A final approach might be termed theological. To be a conservative magazine, for instance, like Christianity Today or World or Relevant, is to be a publication that appeals explicitly to theological ideas derived in primary conversation with Holy Scripture. Here Marvin Olasky and Richard Mouw could be seen to lead the charge....
[... And then many other things are said between that lost paragraph and the following twelve features.]
Twelve far-from-comprehensive features of a Scriptural imagination:
1. The human creature is broken to its very core and it is incapable of rescuing itself from its foolish, stiff-necked, irrational, and demented lot in life. The creature is not afraid to be honest about this fact.
2. The God of Abraham, Isaac and Jacob has revealed himself supremely in the life and work of Jesus Christ and chooses to rescue this creature in the most I’ll-be-damned surprising ways. This God is a mystery—to be enjoy not to be mastered. Though this God is often silent, he is never absent.
3. Because Christ stands at the center of the cosmic order, the created realm can be properly regarded as the beloved world of God and a sphere for creative exploration, requiring no extra justification than sheer wonder in the peculiarities of this world.
4. If the Spirit is responsible for creation’s order, it is important not to think of this order like that of a factory assembly line. It is instead an irrepressibly dynamic order, yielding new configurations of life and prompting praise to a God whose goodness is revealed through all the intensely particular things in creation.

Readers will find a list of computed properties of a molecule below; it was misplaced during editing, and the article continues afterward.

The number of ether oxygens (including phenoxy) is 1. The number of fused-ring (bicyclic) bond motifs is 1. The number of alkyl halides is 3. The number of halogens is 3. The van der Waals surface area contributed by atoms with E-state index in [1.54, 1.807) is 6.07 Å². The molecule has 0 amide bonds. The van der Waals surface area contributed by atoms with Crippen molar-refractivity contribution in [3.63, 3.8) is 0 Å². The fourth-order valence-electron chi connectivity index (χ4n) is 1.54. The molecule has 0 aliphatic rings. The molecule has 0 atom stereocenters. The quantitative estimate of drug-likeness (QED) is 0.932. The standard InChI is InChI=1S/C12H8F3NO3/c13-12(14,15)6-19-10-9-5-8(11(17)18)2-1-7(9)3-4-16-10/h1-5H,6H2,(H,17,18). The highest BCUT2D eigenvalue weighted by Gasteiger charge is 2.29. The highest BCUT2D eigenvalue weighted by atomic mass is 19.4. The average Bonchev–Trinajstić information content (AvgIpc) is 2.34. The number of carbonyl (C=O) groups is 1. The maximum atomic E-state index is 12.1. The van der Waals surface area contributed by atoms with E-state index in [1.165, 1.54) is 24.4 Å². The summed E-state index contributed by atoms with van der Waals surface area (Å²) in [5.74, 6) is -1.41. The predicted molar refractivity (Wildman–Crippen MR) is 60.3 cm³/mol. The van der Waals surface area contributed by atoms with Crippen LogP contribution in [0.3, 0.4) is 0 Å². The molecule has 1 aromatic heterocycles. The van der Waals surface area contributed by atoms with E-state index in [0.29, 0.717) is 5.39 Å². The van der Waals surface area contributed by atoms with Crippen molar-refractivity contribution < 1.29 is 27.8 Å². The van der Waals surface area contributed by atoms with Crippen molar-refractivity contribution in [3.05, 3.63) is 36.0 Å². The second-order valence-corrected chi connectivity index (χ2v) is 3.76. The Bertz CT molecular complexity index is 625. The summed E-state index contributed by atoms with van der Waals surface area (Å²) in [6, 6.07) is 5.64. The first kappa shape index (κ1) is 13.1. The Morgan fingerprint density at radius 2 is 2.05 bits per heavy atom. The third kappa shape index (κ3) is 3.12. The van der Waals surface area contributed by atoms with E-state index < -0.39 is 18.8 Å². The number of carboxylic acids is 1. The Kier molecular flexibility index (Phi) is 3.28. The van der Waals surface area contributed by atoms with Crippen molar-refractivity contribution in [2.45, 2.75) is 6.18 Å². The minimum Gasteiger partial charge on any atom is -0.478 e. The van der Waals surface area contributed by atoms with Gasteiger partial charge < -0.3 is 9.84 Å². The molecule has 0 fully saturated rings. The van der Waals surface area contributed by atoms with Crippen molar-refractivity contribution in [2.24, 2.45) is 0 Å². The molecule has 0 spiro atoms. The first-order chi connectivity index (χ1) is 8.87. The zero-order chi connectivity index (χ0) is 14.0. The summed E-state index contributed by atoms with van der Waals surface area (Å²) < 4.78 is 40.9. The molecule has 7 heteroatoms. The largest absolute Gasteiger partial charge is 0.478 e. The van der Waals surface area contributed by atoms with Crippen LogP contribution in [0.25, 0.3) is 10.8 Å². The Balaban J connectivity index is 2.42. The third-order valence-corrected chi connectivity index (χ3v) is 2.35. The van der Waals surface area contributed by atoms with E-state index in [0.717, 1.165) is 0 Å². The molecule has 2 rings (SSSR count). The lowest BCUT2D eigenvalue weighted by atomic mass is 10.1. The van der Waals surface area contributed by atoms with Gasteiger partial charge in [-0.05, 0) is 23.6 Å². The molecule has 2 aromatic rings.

5. The biblical “household” which includes both actual and adopted relatives, both biological and “spiritual,” matters more than the nuclear family.
6. Individual human meaning is realized to the extent that it is deeply embedded within the concrete Body of Christ, rather than by means of self-realization.
7. Allegiance is given to the one, holy, catholic and apostolic church, the global and historic body of Christ, not to America or Argentina or Armenia. Whatever pleasure we may derive from being American or Argentinian or Armenian rightly ordered by one’s prior allegiance to the civitas Dei.
8. Marriage is a holy vow that remains an incoherent vow outside of the life of the church. The bonds of marriage are sustainable only in allegiance to the people of God who together vow to sustain husband and wife—from friendship to engagement to wedding and on through to the latter years of married life.
9. The wisdom of the elders is privileged over the innovations of the youth, but the elders are never threatened by the novelties of the young. The new and old are wrestled out in conversation, which is another way of saying that a healthy tradition is an internal argument carried on by all members of the community, each in their own way, joined at a common table.
10. Heroes are people of questionable character who often remain unnamed and unknown to us, whose doubt is not contrary but integral to a living faith, and whose ambiguous lot in life is not at odds with the God whose promises often await their fulfillment beyond death. Joy, not happiness, marks the virtue of the hero because joy can account for suffering, while happiness cannot.
11. Though the “wicked” flourish over against the sovereign rule of God, they will never be given the last word. The wicked never get away with their acts of injustice. Evil is real and it is named.
12. The need to laugh, chiefly at ourselves, is paramount. A good sense of humor is required, not just because of the weird and fantastic nature of human life, but also because comedy, not tragedy, will have the final word in the economy of God.
And to read the whole piece in context, please go here.